Asylum-Seekers and Expedited Removal

Most undocumented immigrants stopped by immigration officers at a U.S. port-of-entry (POE) may be subject to expedited removal. This means that, for persons other than genuine asylum seekers, refusal of admission and/or removal from the United States can be effected quickly. Any person subject to expedited removal who raises a claim for asylum – or expresses fear of removal – will be given the opportunity to explain his or her fears to an Asylum Officer.

If the individual expresses a fear of return, the individual is detained and given an interview by an Asylum Officer. The role of the Asylum Officer is as an Asylum Pre-Screening Officer (APSO) who interviews the person to determine if he or she has a credible fear of persecution or torture. This is a standard that is broader — and the burden of proof easier to meet — than the well-founded fear of persecution standard needed to obtain asylum. Those found to have a “credible fear” are referred to an Immigration Judge to hear their asylum claims. Most individuals who are found to have a credible fear are released. However, some are not released, and instead are detained while their asylum claims are pending with the Immigration Judge.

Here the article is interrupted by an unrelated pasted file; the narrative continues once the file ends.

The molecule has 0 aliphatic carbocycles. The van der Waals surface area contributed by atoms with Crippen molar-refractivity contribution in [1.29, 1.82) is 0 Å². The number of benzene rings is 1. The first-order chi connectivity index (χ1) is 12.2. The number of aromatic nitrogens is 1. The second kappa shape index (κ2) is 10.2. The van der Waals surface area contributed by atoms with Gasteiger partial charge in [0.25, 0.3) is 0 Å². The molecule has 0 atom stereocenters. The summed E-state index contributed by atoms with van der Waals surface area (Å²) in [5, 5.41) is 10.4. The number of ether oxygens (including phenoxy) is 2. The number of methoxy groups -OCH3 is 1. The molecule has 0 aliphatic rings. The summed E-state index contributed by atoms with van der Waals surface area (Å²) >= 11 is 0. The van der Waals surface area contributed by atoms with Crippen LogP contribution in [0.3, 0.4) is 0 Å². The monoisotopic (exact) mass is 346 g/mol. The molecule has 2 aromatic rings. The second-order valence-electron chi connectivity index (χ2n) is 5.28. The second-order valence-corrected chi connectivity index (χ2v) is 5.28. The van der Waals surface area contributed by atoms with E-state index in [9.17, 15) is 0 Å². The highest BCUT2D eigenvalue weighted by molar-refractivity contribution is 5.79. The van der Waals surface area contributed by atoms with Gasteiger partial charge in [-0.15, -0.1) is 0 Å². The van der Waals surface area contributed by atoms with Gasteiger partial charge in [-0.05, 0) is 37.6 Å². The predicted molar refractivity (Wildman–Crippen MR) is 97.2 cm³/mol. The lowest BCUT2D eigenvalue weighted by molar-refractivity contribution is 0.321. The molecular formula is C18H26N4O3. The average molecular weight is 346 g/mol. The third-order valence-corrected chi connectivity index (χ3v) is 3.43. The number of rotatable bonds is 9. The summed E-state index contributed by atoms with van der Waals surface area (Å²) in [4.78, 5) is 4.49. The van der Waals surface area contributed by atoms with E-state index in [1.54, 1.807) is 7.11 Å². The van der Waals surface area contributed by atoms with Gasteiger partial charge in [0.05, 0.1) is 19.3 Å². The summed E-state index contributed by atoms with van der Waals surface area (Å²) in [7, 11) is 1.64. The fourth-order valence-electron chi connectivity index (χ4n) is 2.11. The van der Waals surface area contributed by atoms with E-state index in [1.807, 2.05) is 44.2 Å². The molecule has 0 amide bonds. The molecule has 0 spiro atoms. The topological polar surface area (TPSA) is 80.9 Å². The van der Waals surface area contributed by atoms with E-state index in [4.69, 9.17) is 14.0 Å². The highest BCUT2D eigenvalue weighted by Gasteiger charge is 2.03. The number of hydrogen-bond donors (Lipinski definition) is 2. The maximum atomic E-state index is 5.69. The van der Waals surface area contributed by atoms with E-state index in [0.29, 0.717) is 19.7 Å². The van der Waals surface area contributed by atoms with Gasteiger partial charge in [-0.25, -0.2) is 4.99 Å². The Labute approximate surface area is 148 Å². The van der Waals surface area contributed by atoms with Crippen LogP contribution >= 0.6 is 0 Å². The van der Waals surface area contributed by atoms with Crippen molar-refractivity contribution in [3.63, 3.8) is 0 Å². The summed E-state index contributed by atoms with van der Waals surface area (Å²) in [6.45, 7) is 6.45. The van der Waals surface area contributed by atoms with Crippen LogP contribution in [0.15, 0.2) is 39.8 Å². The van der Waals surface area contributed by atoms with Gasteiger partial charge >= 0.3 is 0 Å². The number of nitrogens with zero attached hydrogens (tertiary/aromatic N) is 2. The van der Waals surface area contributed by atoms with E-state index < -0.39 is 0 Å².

Do you think you have an asylum matter? Contact our firm to setup a free consultation.

DUI / DWI Statute – Penalties by Offense

 DWI – N.J.S.A. 39:4-50

PENALTIES – FIRST OFFENSE (.08% BAC or “Under The Influence”)

(1) For the first offense: